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At noon on Monday, the St. Clair (above left) was at anchor and next to her, the Algoma Discovery (formerly the Daviken), waited to load iron ore pellets at the BN. And, the Mackinaw, having done her job, was at the DECC, perhaps relaxing for a couple moments.
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Still moving, very slowly

Note: this post is in chronological order, earliest pictures first
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With help from the Great Lakes tug North Carolina, the CSL Tadoussac departed Duluth this morning (April 15, 2013) around 8:25.
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Next, the North Carolina was off to help the Indiana Harbor.
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A little later, the Birchglen arrived and slowly made her way under the Lift Bridge on her way to load coal at Midwest Energy Resources in Superior.
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Quiet now, but not in 2001

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The CSL Tadoussac came under the Duluth Aerial Lift Bridge this morning (Thanksgiving, 2012) and is seen above moving up the Duluth harbor on her way to the CN dock in West Duluth to load iron ore pellets.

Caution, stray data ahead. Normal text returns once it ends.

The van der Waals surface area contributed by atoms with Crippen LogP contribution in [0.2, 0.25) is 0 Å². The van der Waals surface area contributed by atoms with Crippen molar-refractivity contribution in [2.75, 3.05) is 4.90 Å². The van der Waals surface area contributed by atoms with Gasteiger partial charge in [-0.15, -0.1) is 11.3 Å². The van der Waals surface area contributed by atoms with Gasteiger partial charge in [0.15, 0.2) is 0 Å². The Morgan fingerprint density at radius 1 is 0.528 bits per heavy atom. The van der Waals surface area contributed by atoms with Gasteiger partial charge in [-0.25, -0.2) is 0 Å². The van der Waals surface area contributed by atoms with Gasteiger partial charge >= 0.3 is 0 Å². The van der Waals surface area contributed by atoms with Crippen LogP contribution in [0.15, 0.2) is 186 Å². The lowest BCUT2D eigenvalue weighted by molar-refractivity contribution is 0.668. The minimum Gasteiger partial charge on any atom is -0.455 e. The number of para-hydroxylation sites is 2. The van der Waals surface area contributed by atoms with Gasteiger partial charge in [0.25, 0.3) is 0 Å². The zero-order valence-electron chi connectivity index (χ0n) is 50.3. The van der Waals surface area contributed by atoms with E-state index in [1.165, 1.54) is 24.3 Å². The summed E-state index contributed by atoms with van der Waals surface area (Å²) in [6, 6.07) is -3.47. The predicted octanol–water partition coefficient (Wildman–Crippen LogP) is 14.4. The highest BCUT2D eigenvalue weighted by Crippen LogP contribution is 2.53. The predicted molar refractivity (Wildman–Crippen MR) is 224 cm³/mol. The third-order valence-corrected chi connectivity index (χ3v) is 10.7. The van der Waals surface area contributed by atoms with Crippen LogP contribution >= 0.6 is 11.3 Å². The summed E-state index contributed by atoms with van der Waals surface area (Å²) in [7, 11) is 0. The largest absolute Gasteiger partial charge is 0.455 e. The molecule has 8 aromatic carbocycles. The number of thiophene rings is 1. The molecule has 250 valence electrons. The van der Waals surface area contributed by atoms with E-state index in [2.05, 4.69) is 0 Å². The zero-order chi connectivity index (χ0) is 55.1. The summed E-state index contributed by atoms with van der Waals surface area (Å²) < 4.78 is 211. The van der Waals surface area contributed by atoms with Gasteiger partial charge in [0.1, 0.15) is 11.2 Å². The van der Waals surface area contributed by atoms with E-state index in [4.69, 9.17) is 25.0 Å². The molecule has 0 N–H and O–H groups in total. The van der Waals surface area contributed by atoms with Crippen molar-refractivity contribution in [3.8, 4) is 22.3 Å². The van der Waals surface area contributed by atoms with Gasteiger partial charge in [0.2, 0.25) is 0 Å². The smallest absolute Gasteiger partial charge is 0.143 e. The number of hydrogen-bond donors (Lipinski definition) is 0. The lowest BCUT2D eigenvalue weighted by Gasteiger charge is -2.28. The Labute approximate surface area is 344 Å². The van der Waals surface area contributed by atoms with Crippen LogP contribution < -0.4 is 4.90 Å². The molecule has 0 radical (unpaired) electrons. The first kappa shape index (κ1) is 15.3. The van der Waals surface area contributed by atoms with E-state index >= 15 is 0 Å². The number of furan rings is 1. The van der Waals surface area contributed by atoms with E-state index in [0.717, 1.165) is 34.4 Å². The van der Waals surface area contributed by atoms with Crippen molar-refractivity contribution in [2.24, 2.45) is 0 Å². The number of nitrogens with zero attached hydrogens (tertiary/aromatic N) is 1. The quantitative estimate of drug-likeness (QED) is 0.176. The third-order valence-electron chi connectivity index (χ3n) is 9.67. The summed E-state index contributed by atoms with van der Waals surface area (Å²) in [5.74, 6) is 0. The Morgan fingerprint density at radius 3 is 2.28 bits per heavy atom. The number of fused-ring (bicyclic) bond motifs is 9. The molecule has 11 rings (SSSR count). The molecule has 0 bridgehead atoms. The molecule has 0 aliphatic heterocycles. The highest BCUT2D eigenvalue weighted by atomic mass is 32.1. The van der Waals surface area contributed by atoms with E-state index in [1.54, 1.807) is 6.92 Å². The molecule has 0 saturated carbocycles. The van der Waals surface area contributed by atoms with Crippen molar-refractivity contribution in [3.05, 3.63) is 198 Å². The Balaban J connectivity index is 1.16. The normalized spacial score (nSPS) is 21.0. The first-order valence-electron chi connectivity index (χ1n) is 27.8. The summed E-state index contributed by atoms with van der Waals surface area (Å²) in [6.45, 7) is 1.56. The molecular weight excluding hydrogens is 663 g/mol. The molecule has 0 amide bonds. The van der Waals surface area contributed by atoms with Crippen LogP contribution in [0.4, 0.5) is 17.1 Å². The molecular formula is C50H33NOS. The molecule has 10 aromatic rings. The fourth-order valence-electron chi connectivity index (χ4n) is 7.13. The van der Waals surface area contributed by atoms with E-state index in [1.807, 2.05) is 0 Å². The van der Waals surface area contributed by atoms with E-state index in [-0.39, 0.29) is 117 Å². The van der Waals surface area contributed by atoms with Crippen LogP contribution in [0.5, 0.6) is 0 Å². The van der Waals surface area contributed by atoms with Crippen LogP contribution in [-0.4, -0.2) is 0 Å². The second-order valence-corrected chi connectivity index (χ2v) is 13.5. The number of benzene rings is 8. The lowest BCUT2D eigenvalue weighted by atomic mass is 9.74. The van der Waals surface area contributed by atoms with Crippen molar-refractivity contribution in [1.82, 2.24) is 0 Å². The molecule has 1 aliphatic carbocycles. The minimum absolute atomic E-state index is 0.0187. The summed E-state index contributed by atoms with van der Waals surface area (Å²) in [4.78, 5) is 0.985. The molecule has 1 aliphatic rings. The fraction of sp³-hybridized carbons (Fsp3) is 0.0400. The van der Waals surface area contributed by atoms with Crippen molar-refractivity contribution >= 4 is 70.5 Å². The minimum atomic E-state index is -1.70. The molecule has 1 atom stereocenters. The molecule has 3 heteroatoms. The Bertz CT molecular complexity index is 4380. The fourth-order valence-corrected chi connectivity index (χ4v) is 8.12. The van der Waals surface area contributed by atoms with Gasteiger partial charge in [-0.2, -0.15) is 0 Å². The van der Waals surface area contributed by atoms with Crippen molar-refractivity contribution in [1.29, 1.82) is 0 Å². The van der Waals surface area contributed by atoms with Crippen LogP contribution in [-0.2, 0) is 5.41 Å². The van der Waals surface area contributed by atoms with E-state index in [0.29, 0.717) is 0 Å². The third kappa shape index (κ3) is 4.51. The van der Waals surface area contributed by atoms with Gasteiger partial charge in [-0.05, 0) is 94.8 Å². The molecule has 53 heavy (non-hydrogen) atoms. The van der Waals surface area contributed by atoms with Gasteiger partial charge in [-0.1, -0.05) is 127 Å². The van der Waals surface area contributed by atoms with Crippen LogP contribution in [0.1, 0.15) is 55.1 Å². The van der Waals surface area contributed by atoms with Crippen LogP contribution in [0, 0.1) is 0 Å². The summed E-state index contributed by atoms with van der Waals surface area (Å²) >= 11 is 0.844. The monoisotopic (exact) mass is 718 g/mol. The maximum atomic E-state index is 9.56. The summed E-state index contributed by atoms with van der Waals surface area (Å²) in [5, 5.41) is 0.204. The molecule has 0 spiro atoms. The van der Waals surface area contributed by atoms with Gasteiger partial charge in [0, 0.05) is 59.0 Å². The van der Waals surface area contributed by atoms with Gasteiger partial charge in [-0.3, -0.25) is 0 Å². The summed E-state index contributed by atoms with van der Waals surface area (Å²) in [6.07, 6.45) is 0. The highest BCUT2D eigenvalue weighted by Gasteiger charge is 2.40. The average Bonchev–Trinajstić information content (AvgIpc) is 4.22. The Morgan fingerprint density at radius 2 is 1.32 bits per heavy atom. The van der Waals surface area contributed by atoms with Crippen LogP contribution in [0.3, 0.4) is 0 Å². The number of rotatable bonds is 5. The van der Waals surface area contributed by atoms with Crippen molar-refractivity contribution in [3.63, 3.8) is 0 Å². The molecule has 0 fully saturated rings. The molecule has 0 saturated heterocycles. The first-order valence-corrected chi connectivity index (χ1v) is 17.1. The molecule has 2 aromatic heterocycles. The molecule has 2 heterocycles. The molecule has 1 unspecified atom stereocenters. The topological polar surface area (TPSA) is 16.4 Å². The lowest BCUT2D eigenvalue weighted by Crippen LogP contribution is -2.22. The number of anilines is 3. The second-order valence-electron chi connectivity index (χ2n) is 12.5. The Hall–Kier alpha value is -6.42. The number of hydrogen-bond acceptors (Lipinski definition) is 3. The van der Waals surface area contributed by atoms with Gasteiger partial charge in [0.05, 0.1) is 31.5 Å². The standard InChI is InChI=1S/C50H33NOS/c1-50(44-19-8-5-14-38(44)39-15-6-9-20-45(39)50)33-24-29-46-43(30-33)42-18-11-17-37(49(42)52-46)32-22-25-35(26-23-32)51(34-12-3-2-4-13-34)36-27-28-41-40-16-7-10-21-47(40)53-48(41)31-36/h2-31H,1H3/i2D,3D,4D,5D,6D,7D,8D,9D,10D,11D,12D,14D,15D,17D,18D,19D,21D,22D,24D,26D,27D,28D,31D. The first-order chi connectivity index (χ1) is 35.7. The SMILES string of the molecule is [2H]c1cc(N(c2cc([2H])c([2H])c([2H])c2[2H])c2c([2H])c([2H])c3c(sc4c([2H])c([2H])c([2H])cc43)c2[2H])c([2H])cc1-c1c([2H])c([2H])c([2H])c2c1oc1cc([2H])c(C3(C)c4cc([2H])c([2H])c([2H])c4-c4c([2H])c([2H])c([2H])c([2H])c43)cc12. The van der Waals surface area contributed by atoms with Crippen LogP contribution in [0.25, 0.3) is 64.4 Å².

It is pretty peaceful this morning; we may have some snow this afternoon, but 11 years ago, on November 27th, 2001, it was not very peaceful for the Tadoussac, as she was named then, as she departed the port late in mid afternoon. Click here for more pages featuring the CSL Tadoussac.
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Click here for more pictures of that storm in November, 2001

Largest port (by tonnage) on the Great Lakes!

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There is a reason why I am so tired at the end of the day. I have to keep getting up from my chair to take pictures of all the ship traffic. There was quite a parade this morning. Above, the Algowood was on her way out with a load of iron ore pellets and passed the CSL Tadoussac coming in to replace her at the CN Dock in West Duluth.